We're gonna take out 66 and TT to somewhat reduce their likelyhood because we think he wouldn't play TT-QQ or 66-77&99 that way. AQ/AK are also out of the equation, the more he shoves that over anyway the better for us. Against a tight range of { JJ+, 99-77, 98s } you're a 52:48 favourite on that board so without a better read you have to call given the odds.


      Make a note on what he ends up showing down, and adapt your play next time against that reg.
    • silent21
      silent21
      Global
      Joined: 08.08.2008 Posts: 1,556
      @maya

      I am on vacation on the seaside and i am not playing poker/online at all. The weather yesterday was very bad so i played 2k hands but nothing more. See you soon and thanks for the opinion for the hand

      @tamairlarace

      thank for the great analysis. basically i knew i am behind vs this reg but with the given equity i called for information so i can make a note on him. and yes he had AA :)
    • maya1984
      maya1984
      Bronze
      Joined: 18.12.2008 Posts: 1,741
      Hey tamairlarace,

      I enjoy reading your posts. I love your thinking process. :)
      In this case I think you took it a little far then it should.

      1.The sample is a bit small, but I don't see this guy calling pf with 89 so you can take it out of the equation.

      2.I don't see a 21% wtsd, 0% 3bet, 0% 4bet villain shoving with a draw unless it's a very big draw which in this case the only hand that fits into that category is 88.

      3.He looks like a thinking player, I don't see him insta-shoving this board with JJ.

      4. AK/AQ are out of the question from the same reasons of point number 2.

      5. I think that if 77 are in his calling range 66 are there too.

      So we are looking at {66-99,QQ,AA} which I have doubts about the QQ.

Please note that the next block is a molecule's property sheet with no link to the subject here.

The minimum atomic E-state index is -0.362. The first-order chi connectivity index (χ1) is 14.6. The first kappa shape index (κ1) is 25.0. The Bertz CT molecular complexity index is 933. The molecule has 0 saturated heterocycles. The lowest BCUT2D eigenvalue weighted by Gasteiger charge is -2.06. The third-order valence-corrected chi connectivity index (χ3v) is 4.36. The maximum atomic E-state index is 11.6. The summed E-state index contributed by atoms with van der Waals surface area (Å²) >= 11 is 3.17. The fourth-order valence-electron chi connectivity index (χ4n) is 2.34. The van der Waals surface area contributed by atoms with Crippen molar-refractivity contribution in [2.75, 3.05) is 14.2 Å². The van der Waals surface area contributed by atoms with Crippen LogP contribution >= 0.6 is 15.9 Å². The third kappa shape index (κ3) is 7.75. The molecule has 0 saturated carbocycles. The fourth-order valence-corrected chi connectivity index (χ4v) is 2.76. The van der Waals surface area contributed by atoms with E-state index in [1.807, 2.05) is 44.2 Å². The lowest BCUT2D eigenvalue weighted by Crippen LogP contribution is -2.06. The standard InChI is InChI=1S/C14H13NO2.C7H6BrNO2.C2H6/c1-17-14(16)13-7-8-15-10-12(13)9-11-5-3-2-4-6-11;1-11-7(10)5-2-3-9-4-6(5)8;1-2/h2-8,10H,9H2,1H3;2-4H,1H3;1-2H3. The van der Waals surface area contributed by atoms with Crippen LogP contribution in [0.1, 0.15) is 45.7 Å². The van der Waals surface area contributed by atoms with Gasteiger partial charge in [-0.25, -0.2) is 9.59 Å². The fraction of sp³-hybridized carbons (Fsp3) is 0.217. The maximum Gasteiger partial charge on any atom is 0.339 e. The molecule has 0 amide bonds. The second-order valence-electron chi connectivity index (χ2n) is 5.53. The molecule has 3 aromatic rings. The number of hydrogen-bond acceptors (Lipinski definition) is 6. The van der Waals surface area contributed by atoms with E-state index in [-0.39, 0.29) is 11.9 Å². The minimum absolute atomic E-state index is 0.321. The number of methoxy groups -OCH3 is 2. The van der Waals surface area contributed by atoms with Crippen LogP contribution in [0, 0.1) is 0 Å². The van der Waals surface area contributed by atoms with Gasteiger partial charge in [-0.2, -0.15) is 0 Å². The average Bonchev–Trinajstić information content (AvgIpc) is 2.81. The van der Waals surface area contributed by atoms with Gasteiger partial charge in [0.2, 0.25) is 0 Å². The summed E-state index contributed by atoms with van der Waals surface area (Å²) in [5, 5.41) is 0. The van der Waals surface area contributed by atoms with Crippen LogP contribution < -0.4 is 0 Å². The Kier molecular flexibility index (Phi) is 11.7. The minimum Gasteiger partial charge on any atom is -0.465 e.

{66-99,QQ,AA} = 39.3%
      {66-99,AA} = 24.8%

      Pot odds are 2.35:1 which giver us 29.8% equity.

      I would be glad hearing a response. :)

      Edit: Just saw that Silent post the results... :tongue:
    • TheBrood
      TheBrood
      Bronze
      Joined: 17.07.2008 Posts: 4,382
      I believe that you might be behind when he shoves, but for 30% pot odds (15/50) I don't think I can fold because he could have 55, 88, TT, JJ, QQ. Also of course he could have nuts, set, AA, 2pair, draws, bluff, etc
      Put some numbers into Equilator and see what happens =)

      Edit: I just saw Equilator and you are favourite vs 66+ range lol
      Way more than the 30%+rake that you need.
    • MaestroOfZerg
      MaestroOfZerg
      Bronze
      Joined: 17.11.2008 Posts: 5,510
      Originally posted by maya1984
      Hey tamairlarace,

      I enjoy reading your posts. I love your thinking process. :)
      Thank you.

      Originally posted by maya1984
      In this case I think you took it a little far then it should.
      I do tend to do that, i think in terms of ranges against somewhat tough regs likely from 100nl+ who can show up sometimes with less than the mortal nuts in most spots. It hurts in practice but hey, we're gonna get there one day.

      Originally posted by maya1984
      1.The sample is a bit small, but I don't see this guy calling pf with 89 so you can take it out of the equation.
      We're actually almost flipping with 89 so it doesn't matter that much in this situation equity-wise (this is something to remember to fasten the thought process on the tables) but i agree it's a speculative call at best.

      Originally posted by maya1984
      2.I don't see a 21% wtsd, 0% 3bet, 0% 4bet villain shoving with a draw unless it's a very big draw which in this case the only hand that fits into that category is 88.
      So if the only big draw for him in this spot is 88 and you agree he might shove it i don't really see a problem :p